In addition, last year’s climate change action plan says a quarter of London’s energy should come from "decentralised" sources by 2025 and 53% by 2050 (ENDS Report 386, p 39 ).

If the 2025 target is met, the conurbation’s CO2 emissions will be cut by some 28%, largely because CHP is much more efficient than centralised power (see box, p 31 ). To get there, London needs to increase its decentralised electricity generating capacity dramatically from 175MW in 2007 to 1,200MW.

Slow start
However, in the four years since the LCCA was established, it appears to have achieved little on the ground.

A few months after the ESCo was launched, LCCA chief executive Allan Jones said it was "developing 40 projects", the first of which would be announced by the end of 2006 (ENDS Report 380, pp 10-11 ). Mr Jones made a national name for himself in the 1990s as the man who radically slashed Woking Borough Council’s CO2 emissions with a series of pioneering schemes, including renewables and trigeneration.

But, in London, little has emerged since 2004. "I wouldn’t say development has stalled," says Mr Jones, sitting in the London Development Agency’s Palestra building in Southwark, London. "What we’ve found is that the time from initial expression of interest to financial close on a project is about 18 months, which is longer than we first expected.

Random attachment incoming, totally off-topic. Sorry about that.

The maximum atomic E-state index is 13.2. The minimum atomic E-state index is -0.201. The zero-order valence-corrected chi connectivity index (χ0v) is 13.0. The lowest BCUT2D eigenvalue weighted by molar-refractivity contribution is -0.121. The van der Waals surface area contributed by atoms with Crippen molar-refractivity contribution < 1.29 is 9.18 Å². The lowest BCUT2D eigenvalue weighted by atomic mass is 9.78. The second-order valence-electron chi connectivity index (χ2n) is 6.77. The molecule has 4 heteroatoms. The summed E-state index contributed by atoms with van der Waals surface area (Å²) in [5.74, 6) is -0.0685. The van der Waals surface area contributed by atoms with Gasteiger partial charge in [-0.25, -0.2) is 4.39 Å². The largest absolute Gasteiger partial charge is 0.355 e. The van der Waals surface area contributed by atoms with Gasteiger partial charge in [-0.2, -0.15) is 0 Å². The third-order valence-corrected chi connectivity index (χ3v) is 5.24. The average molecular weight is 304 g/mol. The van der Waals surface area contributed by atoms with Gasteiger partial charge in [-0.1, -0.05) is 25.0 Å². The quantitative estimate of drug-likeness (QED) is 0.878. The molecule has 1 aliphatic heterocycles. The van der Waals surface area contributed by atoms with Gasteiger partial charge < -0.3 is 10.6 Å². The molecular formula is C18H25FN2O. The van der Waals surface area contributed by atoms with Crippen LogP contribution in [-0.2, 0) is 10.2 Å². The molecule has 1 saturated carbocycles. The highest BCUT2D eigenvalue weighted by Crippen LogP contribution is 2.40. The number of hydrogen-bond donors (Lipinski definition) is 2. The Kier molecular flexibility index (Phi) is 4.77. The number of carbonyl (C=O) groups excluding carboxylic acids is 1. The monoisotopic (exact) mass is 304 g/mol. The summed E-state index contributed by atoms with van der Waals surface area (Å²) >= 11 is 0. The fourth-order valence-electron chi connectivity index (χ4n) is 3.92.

"We’re also in the lap of the gods somewhat, because developers seem to prioritise their section 106 planning agreements [between councils and developers], then their construction contract and then they move on to the energy side of things. But the market is really starting to develop."

The ESCo is working on "some 18-20 projects" at the moment, he says. In the near term, this will lead to 105MW electrical of CHP capacity connecting to district heating networks.

Some of the projects are well known: 45-50MWe will be on the 2012 Olympics’ site in east London, while the company has also tendered to provide energy services for redevelopment schemes at Gallions Reach in Docklands, King’s Cross, and Elephant and Castle in Southwark.

The ESCo has had mixed success with these bids. It is among three shortlisted bidders for the Elephant and Castle project - which will install up to 9MWe of CHP to provide heat and electricity to more than 4,000 flats and 1 million square feet of office space when completed in 2014. The preferred bidder will be announced in March.

However, it lost the King’s Cross redevelopment in February to Metropolitan Utilities, part of the Inexus Group. This development will build 14MWe of CHP across the 67-acre site. The scheme’s size is dictated by the area’s heat demand and will provide only 30-50% of the site’s electricity needs, according to Andre Gibbs of developer Argent. If it was any larger, excess heat would be produced and the project would be "retrograde from a carbon emissions point of view".